Christopher Osikanlu Colquhoun, Juliet Stevenson, Doña Croll, and Jamie Schwarz in The Doctor, Park Avenue Armory, 2023 Photo credit: Stephanie Berger Photography/Park Avenue Armory

The Doctor

At Park Avenue Armory, NYC

Written by:
Nella Vera
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Anchored by a powerhouse performance by Juliet Stevenson, Robert Icke’s “The Doctor,” now playing at NYC’s Park Avenue Armory, is a fascinating new play that ponders questions about science, faith, and identity politics. 

Based on a 1912 play, “Professor Bernhardi” by Arthur Schnitzler, it features Stevenson as Ruth Wolff, a brilliant, yet headstrong and acerbic doctor. She is a woman driven entirely by scientific purpose with little patience for those less competent or demonstrating a lack of grammatical fluency. While the audience delights in her high intellect and sharp tongue, the staff at the dementia institute that she leads mostly fears her.

The main plot, and subsequent conflict, in the play, follows a 14-year-old patient suffering from sepsis following a failed, at-home abortion. Ruth, convinced that the patient will die, does her best to treat her pain and make her comfortable so that she may pass in peace. The arrival of a Catholic priest (sent by the child’s parents, who are out of the country) complicates the scene. Ruth refuses to allow him access on the basis that he will upset the young woman, who does not know she is dying.  He, on the other hand, fears for the girl’s mortal soul if he cannot administer the customary last rites. In the waiting room, a heated confrontation between the two leads to Ruth shoving (and possibly slapping) the priest, and in the ensuing tumult, the young woman takes a turn for the worse and dies. The death becomes a much talked-about event, one that divides both the members of the medical establishment as well as the local community.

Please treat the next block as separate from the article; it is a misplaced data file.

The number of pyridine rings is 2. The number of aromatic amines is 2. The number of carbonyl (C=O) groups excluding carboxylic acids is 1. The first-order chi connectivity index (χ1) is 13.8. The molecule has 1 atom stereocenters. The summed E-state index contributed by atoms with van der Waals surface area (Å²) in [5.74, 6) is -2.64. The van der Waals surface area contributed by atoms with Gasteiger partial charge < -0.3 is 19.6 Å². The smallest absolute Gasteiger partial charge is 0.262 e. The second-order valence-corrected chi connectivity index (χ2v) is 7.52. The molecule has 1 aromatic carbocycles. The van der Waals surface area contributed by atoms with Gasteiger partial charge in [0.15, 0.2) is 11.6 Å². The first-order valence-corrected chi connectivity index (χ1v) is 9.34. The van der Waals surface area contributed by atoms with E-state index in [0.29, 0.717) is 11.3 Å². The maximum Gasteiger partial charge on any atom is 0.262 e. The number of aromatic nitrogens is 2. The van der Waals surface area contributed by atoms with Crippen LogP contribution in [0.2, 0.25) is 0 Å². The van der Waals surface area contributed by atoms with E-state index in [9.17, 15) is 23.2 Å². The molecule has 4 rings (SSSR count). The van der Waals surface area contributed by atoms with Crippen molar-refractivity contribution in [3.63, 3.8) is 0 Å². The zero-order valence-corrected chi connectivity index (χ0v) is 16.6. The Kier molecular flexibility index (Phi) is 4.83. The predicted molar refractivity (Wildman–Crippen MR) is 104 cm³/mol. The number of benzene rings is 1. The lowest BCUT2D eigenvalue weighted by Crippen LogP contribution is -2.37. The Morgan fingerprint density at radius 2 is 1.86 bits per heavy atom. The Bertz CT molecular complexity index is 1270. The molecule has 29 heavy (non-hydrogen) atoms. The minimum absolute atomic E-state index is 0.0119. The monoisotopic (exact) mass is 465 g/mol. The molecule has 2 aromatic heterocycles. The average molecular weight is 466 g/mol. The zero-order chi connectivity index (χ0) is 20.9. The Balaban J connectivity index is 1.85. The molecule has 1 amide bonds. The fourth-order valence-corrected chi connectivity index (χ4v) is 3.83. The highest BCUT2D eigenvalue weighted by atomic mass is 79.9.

The event also is the catalyst for the many questions that the play asks the audience to ponder. In the middle of a media firestorm (one that leads to calls for her to step down), Ruth remains intractable in her belief that she did no wrong. Others, including some on the institute staff, do not agree. We learn that Ruth is Jewish (though secular); she is asked to consider whether she would have made a different decision if she were Catholic – she is adamant that she only considers science when treating patients.

Juliet Stevenson in The Doctor, Park Avenue Armory, 2023 Photo credit: Stephanie Berger Photography/Park Avenue Armory

Through the course of the play, we learn several other surprising details:  that most of the hospital staff is Jewish (a fact that is played up by the media), that the priest that Ruth pushed and dismissed is Black (a fact that leads to accusations of bias, conscious or not), and that Ruth has a life partner of indeterminate gender and race who suffers from dementia (a fact that the deeply private Ruth chooses not to reveal to anyone, even if it might garner some sympathy for her plight.)

Was she wrong not to account for the patient’s faith especially if it brings a ritual that might provide comfort? Emboldened by social media and public rhetoric, the Christian staff members of the institute argue adamantly that Christian doctors will provide different care than those of other faiths. Is Ruth the victim of anti-Semitism? After all, the young woman deserved a peaceful, gentle passing, which Ruth was providing. The priest was a stranger, appearing suddenly without prior notice from the parents. And perhaps a clue that the patient was not herself deeply Catholic is the situation that led to her hospitalization – she sought an abortion, an act that is strictly opposed by the church. A split-second decision had to be made – can she be blamed for not admitting a total stranger to her patient’s deathbed? The media scrutiny, particularly on the Jewish versus Christian makeup of the staff and board begins to pit them all against each other.

The play leaves the conclusions to the audience and in its structure, forces viewers to look at the situation from unexpected viewpoints. Except for Ruth, the cast is made up of individuals who do not reflect the gender or race of the characters. Revealed late in the play, it turns out to be a brilliant set up to force the audience to address its own bias and preconceptions. Intriguingly, Ruth’s romantic partner is played by a Black woman though the character is referred to as “Charlie” and the gender, ethnicity or race are never specified.

Stevenson stuns in a dynamic, virtuoso performance. The words tour de force seem inadequate to describe what this actor delivers on stage.  Giving a fully committed, raw portrait of a woman who never wavers from her convictions, she nonetheless remains an enigma to the end.

“The Doctor” continues at the Park Avenue Armory through August 19, 2023.  Tickets and information at this link.

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